List of largest optical reflecting telescopes
This list of the largest optical reflecting telescopes with objective diameters of 3.0 metres (120 in) or greater is sorted by aperture, which is one limit on the light-gathering power and resolution of a reflecting telescope's optical assembly. The mirrors themselves can be larger than the aperture, and telescopes may use aperture synthesis achieved by interferometry. Telescopes designed to be used as optical astronomical interferometers such as the Keck I and II used together as the Keck Interferometer (up to 85 m) can reach very high resolutions, although at a narrower range of observations. When the two mirrors are on one mount, the combined mirror spacing of the Large Binocular Telescope (22.8 m) allows fuller use of the aperture synthesis.
|The world's largest optical reflecting telescopes with an aperture diameter of larger than 8 metres (hover with mouse over image).|
Largest does not always equate to being the best telescopes, and overall light gathering power of the optical system can be a poor measure of a telescope's performance. Space-based telescopes, such as the Hubble Space Telescope, take advantage of being above the Earth's atmosphere to reach higher resolution and greater light gathering through longer exposure time. Location in the northern or southern hemisphere of the Earth can also limit what part of the sky can be observed.
Table of reflecting telescopesEdit
This list is ordered by optical aperture, which has historically been a useful gauge of limiting resolution, optical area, physical size, and cost. Multiple mirror telescopes that are on the same mount, may have a working beam combiner, and can form an image may be ranked by an equivalent aperture to this reported by sources. HET-style or fixed telescopes are ranked by an equivalent aperture also.
|Name||Image||Effective aperture||Mirror type||Nationality / Sponsors||Site||Built|
|Large Binocular Telescope (LBT)
Phased-array optics for combined 11.9 m
8.4 m (331 in) × 2
|Multiple mirror, 2||USA, Italy, Germany||Mount Graham International Observatory, Arizona, USA||2004|
|Gran Telescopio Canarias (GTC)||10.4 m (409 in)||Segmented, 36||Spain (90%), Mexico, USA||Roque de los Muchachos Obs., Canary Islands, Spain||2006/9|
|Hobby-Eberly Telescope (HET)
11 m × 9.8 m mirror
|10 m (394 in) ||Segmented, 91||USA, Germany||McDonald Observatory, Texas, USA||1997|
|Keck 1||10 m (394 in)||Segmented, 36||USA||Mauna Kea Observatories, Hawaii, USA||1993|
|Keck 2||10 m (394 in)||Segmented, 36||USA||Mauna Kea Observatories, Hawaii, USA||1996|
|Southern African Large Telescope (SALT)
11 m × 9.8 m mirror
|9.2 m (362 in)||Segmented, 91||South Africa, USA, UK, Germany, Poland, New Zealand||South African Astronomical Obs., Northern Cape, South Africa||2005|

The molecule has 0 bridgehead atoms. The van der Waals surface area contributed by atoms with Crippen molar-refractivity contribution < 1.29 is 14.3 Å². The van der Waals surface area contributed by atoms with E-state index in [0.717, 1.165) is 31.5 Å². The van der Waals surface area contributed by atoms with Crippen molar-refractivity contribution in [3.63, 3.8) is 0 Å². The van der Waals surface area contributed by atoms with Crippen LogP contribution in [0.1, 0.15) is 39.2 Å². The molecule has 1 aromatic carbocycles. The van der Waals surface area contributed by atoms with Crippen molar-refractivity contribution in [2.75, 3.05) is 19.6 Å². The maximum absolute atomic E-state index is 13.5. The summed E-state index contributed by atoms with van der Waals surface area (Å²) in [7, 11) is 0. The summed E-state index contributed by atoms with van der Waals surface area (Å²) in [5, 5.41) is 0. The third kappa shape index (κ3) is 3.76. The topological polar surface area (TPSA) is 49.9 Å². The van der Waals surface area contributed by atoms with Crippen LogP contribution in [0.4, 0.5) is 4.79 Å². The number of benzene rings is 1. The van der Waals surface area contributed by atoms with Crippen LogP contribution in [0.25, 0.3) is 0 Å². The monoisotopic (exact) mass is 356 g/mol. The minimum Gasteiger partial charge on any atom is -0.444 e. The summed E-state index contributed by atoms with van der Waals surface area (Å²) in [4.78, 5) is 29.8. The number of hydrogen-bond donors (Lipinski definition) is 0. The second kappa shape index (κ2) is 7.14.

|Subaru (JNLT)||8.2 m (323 in)||Single||Japan||Mauna Kea Observatories, Hawaii, USA||1999|
|VLT UT1 – Antu||8.2 m (323 in)||Single||ESO Countries, Chile||Paranal Observatory, Antofagasta Region, Chile||1998|
|VLT UT2 – Kueyen||8.2 m (323 in)||Single||ESO Countries, Chile||Paranal Observatory, Antofagasta Region, Chile||1999|
|VLT UT3 – Melipal||8.2 m (323 in)||Single||ESO Countries, Chile||Paranal Observatory, Antofagasta Region, Chile||2000|
|VLT UT4 – Yepun||8.2 m (323 in)||Single||ESO Countries, Chile||Paranal Observatory, Antofagasta Region, Chile||2001|
|Gemini North (Gillett)||8.1 m (319 in)||Single||USA, UK, Canada, Chile, Australia, Argentina, Brazil||Mauna Kea Observatories, Hawaii, USA||1999|
|Gemini South||8.1 m (319 in)||Single||USA, UK, Canada, Chile, Australia, Argentina, Brazil||Cerro Pachón (CTIO), Coquimbo Region, Chile||2001|
|MMT (1 x 6.5 m)||6.5 m (256 in)||Single||USA||F. L. Whipple Obs., Arizona, USA||2000|
|Magellan 1 (Walter Baade)||6.5 m (256 in)||Honeycomb||USA||Las Campanas Obs., Atacama Region, Chile||2000|
|Magellan 2 (Landon Clay)||6.5 m (256 in)||Honeycomb||USA||Las Campanas Obs., Atacama Region, Chile||2002|
|BTA-6||6 m (236 in)||Single||USSR/Russia||Special Astrophysical Obs., Karachay–Cherkessia, Russia||1975|
|Large Zenith Telescope (LZT)||6 m (236 in)||Liquid||Canada, France, United States ||Maple Ridge, British Columbia, Canada||2003–2019|
|Hale Telescope (200 inch)||5.08 m (200 in)||Single||USA||Palomar Observatory, California, USA||1948|
|LAMOST (6.67 m × 6.05 m + 5.72 m × 4.40 m corrector; effective aperture 3.6–4.9 m)||4.9 m (193 in) ||Segmented
(37 + 24)
|PRC (China)||Beijing Astronomical Obs., Xinglong, China||2008|
|MMT (original optics: 6 × 1.8 m)
→see above for current 6.5 m mirror
|4.7 m (185 in) (combined)
(6×1.8 m) 
|Segmented, 6||USA||F. L. Whipple Obs., Arizona, USA||1979–1998|
|Discovery Channel Telescope||4.3 m (169 in)||Single||USA||Lowell Observatory, Happy Jack, Arizona, USA||2012|
|William Herschel Telescope||4.2 m (165 in)||Single||UK, Netherlands, Spain||Roque de los Muchachos Obs., Canary Islands, Spain||1987|
|SOAR||4.1 m (161 in)||Single||USA, Brazil||Cerro Pachón (CTIO), Coquimbo Region, Chile||2002|
|VISTA||4.1 m (161 in)||Single||ESO Countries, Chile||Paranal Observatory, Antofagasta Region, Chile||2009|
|Victor M. Blanco Telescope||4 m (157 in)||Single||USA||Cerro Tololo Inter-American Obs., Coquimbo Region, Chile||1976|
|Nicholas U. Mayall 4 m||4 m (157 in)||Single||USA||Kitt Peak National Obs., Arizona, USA||1973|